act like the comedians of a fair before a riotous audience … amidst the tumultuous cries of a mixed mob … who … direct, control, applaud, explode [hoot] them; and sometimes mix and take their seats amongst them.
Such an overthrow of absolutism inspired no enthusiasm in Burke. He saw clearly what a century-and-a-half of democratic and radical opinion ignored or excused: that the Revolution would allow no room for disagreement, much less opposition. “The dictators in Paris,” as he called them, “proceed in argument as if … those who reprobate their crude and violent schemes of liberty ought to be treated as advocates for servitude… . Have these gentlemen never heard … of anything between the despotism of the monarch and the despotism of the multitude?” Differing from reigning revolutionary opinion was to advocate counter-revolution; opposing it was counter-revolution itself. “In the groves of their academy, at the end of every vista, you see nothing but the gallows.”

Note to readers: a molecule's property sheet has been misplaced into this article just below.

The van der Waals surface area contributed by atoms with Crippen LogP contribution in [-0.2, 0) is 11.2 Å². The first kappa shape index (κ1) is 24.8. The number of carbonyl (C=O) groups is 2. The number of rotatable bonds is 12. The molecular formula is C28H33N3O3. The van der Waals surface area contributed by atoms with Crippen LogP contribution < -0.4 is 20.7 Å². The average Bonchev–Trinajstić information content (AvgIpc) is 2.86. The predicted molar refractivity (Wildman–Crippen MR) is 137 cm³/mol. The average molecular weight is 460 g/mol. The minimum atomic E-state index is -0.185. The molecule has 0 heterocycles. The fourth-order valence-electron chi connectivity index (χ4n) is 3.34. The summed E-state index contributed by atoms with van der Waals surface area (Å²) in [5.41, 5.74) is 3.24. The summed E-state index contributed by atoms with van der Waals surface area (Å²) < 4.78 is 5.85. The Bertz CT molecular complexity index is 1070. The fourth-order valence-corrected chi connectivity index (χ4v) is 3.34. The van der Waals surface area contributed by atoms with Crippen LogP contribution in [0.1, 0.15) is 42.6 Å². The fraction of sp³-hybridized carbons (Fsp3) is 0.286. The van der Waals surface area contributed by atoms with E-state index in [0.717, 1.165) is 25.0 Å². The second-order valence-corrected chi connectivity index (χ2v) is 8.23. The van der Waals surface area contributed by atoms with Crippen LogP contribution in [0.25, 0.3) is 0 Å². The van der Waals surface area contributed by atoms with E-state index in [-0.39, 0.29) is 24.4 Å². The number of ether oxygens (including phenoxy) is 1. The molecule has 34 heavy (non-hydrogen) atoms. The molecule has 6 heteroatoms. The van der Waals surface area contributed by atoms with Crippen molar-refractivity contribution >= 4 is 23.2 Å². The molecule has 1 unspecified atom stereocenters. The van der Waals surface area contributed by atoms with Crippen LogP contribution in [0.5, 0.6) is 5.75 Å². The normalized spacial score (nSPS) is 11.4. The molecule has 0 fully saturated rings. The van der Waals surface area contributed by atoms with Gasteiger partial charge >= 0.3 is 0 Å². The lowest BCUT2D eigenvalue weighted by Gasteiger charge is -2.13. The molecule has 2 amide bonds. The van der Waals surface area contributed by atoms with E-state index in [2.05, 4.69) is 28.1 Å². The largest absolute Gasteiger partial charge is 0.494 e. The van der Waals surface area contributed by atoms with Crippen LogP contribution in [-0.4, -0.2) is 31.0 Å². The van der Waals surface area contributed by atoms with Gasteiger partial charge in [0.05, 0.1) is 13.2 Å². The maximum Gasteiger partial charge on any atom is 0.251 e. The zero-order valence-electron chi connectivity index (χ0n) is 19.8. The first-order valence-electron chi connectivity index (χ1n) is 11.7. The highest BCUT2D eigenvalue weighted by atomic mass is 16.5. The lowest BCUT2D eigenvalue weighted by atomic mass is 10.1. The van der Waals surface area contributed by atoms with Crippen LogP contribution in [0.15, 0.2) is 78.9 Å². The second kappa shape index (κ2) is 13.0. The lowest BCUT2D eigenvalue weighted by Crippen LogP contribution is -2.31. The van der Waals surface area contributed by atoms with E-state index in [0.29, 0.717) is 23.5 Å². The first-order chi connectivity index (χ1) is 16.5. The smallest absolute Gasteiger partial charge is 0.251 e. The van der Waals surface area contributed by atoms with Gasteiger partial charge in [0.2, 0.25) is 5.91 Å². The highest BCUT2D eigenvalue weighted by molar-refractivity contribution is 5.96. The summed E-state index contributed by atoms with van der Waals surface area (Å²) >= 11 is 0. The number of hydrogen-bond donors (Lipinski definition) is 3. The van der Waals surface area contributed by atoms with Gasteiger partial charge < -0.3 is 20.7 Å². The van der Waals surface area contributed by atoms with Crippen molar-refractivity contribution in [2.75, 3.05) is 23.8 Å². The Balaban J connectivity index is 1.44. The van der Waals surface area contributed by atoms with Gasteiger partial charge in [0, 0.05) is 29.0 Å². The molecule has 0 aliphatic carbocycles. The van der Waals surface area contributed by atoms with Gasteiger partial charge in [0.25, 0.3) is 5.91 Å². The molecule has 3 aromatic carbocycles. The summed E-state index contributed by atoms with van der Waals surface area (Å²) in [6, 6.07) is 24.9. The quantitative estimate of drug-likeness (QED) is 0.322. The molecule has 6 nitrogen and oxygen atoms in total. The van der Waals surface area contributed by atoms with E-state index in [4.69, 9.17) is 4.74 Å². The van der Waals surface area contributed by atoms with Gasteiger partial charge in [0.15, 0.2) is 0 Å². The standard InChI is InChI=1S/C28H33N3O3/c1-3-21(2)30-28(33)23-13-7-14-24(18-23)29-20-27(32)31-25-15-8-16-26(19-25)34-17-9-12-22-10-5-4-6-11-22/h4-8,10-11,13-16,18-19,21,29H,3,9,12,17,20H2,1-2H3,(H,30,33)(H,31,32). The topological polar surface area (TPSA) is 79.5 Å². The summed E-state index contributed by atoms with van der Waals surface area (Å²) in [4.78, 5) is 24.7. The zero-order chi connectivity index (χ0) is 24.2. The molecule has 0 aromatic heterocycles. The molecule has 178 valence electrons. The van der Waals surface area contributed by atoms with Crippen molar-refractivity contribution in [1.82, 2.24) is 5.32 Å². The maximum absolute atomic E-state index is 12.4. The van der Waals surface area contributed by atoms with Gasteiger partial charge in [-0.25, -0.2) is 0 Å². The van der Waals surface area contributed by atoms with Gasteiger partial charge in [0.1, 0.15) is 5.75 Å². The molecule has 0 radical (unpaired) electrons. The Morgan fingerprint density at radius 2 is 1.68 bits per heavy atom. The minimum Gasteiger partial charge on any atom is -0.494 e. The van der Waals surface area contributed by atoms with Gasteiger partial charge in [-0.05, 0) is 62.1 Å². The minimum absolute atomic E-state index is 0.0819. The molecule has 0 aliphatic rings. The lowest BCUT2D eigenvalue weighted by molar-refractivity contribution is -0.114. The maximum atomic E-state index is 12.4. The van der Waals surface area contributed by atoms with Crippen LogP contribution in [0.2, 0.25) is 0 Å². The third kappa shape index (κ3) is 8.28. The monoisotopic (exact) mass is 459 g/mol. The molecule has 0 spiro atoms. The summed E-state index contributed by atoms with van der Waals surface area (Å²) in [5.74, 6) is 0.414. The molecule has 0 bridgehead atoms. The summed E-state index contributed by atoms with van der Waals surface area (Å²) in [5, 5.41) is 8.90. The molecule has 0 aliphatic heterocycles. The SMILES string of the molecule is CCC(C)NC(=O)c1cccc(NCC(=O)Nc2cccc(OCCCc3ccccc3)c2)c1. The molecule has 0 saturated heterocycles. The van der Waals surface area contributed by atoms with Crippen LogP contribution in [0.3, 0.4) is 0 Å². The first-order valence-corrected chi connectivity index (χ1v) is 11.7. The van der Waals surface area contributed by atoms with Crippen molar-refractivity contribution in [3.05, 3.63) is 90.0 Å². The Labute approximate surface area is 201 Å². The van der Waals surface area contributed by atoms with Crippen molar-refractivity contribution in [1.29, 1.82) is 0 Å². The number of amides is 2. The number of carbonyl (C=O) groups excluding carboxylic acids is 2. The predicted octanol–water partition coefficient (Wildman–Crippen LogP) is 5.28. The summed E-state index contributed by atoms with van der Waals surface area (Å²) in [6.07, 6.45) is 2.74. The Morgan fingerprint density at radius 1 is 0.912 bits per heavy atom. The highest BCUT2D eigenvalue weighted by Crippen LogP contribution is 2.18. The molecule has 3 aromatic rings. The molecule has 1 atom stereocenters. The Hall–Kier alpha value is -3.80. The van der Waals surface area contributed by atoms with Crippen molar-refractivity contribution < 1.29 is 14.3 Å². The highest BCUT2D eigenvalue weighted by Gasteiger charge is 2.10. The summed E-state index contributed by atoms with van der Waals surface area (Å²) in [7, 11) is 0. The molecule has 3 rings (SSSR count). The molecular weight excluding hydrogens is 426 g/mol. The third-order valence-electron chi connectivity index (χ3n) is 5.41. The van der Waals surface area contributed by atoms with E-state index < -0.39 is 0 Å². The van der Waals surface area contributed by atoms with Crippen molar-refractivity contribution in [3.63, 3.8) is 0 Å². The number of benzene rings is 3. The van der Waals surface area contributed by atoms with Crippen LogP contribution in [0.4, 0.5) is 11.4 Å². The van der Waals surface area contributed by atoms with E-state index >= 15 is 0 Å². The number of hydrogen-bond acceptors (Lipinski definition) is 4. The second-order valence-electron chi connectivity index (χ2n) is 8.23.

Burke has been called a liberal, a conservative, a reactionary. He was none of these.
The liberal representatives of the Constituent Assembly courted the illiberal democracy of the sans-culottes in what Burke called an “auction of popularity.” It was an uneasy alliance: the mob saved the Revolution in 1789 and it could overthrow it—which it did in 1792. The pseudo-constitutional regime fell before the mob’s invasion of the Tuileries on August 10. The slaughter at the Tuileries was outdone in September—when it was learned that the Prussians had taken Verdun—by the sadistic, drunken massacres of the Paris prison population. Those responsible for order, Danton and Roland, did nothing. The Girondins, after beating the drums for war and denouncing royal plots, now justified-deplored the massacres they had done so much to provoke.